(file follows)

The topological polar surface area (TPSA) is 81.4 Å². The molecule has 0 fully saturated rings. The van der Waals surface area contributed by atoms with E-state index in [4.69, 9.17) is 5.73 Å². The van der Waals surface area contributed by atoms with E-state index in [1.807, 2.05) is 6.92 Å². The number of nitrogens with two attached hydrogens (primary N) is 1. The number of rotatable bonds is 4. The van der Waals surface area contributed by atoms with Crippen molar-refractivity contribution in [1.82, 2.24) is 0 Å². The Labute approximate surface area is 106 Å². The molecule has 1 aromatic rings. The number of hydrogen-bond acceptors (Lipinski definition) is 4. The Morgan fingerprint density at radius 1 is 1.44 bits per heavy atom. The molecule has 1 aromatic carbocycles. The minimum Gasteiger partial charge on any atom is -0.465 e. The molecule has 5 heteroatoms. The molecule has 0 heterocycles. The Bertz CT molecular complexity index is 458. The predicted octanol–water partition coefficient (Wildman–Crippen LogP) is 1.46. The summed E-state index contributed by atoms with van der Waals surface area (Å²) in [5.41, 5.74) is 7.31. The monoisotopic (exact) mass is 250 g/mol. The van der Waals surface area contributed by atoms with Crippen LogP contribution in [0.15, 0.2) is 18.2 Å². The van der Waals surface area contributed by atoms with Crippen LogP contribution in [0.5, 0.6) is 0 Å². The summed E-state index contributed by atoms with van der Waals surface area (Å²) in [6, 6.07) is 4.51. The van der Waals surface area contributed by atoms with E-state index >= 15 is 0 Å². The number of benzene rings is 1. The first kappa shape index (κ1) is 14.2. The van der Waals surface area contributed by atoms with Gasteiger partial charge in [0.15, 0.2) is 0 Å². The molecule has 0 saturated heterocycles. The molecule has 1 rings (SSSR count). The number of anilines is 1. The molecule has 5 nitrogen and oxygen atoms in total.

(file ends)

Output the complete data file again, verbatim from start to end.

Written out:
The topological polar surface area (TPSA) is 81.4 Å². The molecule has 0 fully saturated rings. The van der Waals surface area contributed by atoms with E-state index in [4.69, 9.17) is 5.73 Å². The van der Waals surface area contributed by atoms with E-state index in [1.807, 2.05) is 6.92 Å². The number of nitrogens with two attached hydrogens (primary N) is 1. The number of rotatable bonds is 4. The van der Waals surface area contributed by atoms with Crippen molar-refractivity contribution in [1.82, 2.24) is 0 Å². The Labute approximate surface area is 106 Å². The molecule has 1 aromatic rings. The number of hydrogen-bond acceptors (Lipinski definition) is 4. The Morgan fingerprint density at radius 1 is 1.44 bits per heavy atom. The molecule has 1 aromatic carbocycles. The minimum Gasteiger partial charge on any atom is -0.465 e. The molecule has 5 heteroatoms. The molecule has 0 heterocycles. The Bertz CT molecular complexity index is 458. The predicted octanol–water partition coefficient (Wildman–Crippen LogP) is 1.46. The summed E-state index contributed by atoms with van der Waals surface area (Å²) in [5.41, 5.74) is 7.31. The monoisotopic (exact) mass is 250 g/mol. The van der Waals surface area contributed by atoms with Crippen LogP contribution in [0.15, 0.2) is 18.2 Å². The van der Waals surface area contributed by atoms with Crippen LogP contribution in [0.5, 0.6) is 0 Å². The summed E-state index contributed by atoms with van der Waals surface area (Å²) in [6, 6.07) is 4.51. The van der Waals surface area contributed by atoms with E-state index >= 15 is 0 Å². The number of benzene rings is 1. The first kappa shape index (κ1) is 14.2. The van der Waals surface area contributed by atoms with Gasteiger partial charge in [0.15, 0.2) is 0 Å². The molecule has 0 saturated heterocycles. The molecule has 1 rings (SSSR count). The number of anilines is 1. The molecule has 5 nitrogen and oxygen atoms in total.